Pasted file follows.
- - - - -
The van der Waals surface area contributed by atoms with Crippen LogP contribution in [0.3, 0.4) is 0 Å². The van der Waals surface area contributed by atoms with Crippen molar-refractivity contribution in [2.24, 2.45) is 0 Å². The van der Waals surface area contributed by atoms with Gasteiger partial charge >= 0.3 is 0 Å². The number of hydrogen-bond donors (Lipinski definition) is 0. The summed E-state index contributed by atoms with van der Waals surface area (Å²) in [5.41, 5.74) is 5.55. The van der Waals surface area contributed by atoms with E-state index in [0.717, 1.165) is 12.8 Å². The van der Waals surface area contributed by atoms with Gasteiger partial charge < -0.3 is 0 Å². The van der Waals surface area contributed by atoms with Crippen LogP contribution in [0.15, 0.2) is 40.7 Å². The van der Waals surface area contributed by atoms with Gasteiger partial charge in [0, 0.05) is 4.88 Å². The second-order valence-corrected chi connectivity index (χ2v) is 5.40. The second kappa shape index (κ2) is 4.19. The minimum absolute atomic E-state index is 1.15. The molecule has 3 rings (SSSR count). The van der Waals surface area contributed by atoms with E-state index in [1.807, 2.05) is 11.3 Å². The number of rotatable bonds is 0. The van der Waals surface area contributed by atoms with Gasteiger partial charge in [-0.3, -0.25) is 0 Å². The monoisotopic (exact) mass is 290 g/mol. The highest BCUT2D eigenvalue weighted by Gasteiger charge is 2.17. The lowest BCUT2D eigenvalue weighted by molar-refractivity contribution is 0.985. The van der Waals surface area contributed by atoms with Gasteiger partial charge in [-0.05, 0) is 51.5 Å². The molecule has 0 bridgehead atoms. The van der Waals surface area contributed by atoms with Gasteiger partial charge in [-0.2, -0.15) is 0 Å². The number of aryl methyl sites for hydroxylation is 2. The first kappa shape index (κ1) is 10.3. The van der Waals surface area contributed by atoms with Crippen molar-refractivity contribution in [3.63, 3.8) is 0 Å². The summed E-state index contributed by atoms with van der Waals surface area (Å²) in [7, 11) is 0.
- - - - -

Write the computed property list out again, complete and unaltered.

The van der Waals surface area contributed by atoms with Crippen LogP contribution in [0.3, 0.4) is 0 Å². The van der Waals surface area contributed by atoms with Crippen molar-refractivity contribution in [2.24, 2.45) is 0 Å². The van der Waals surface area contributed by atoms with Gasteiger partial charge >= 0.3 is 0 Å². The number of hydrogen-bond donors (Lipinski definition) is 0. The summed E-state index contributed by atoms with van der Waals surface area (Å²) in [5.41, 5.74) is 5.55. The van der Waals surface area contributed by atoms with E-state index in [0.717, 1.165) is 12.8 Å². The van der Waals surface area contributed by atoms with Gasteiger partial charge < -0.3 is 0 Å². The van der Waals surface area contributed by atoms with Crippen LogP contribution in [0.15, 0.2) is 40.7 Å². The van der Waals surface area contributed by atoms with Gasteiger partial charge in [0, 0.05) is 4.88 Å². The second-order valence-corrected chi connectivity index (χ2v) is 5.40. The second kappa shape index (κ2) is 4.19. The minimum absolute atomic E-state index is 1.15. The molecule has 3 rings (SSSR count). The van der Waals surface area contributed by atoms with E-state index in [1.807, 2.05) is 11.3 Å². The number of rotatable bonds is 0. The van der Waals surface area contributed by atoms with Gasteiger partial charge in [-0.3, -0.25) is 0 Å². The monoisotopic (exact) mass is 290 g/mol. The highest BCUT2D eigenvalue weighted by Gasteiger charge is 2.17. The lowest BCUT2D eigenvalue weighted by molar-refractivity contribution is 0.985. The van der Waals surface area contributed by atoms with Gasteiger partial charge in [-0.05, 0) is 51.5 Å². The molecule has 0 bridgehead atoms. The van der Waals surface area contributed by atoms with Gasteiger partial charge in [-0.2, -0.15) is 0 Å². The number of aryl methyl sites for hydroxylation is 2. The first kappa shape index (κ1) is 10.3. The van der Waals surface area contributed by atoms with Crippen molar-refractivity contribution in [3.63, 3.8) is 0 Å². The summed E-state index contributed by atoms with van der Waals surface area (Å²) in [7, 11) is 0.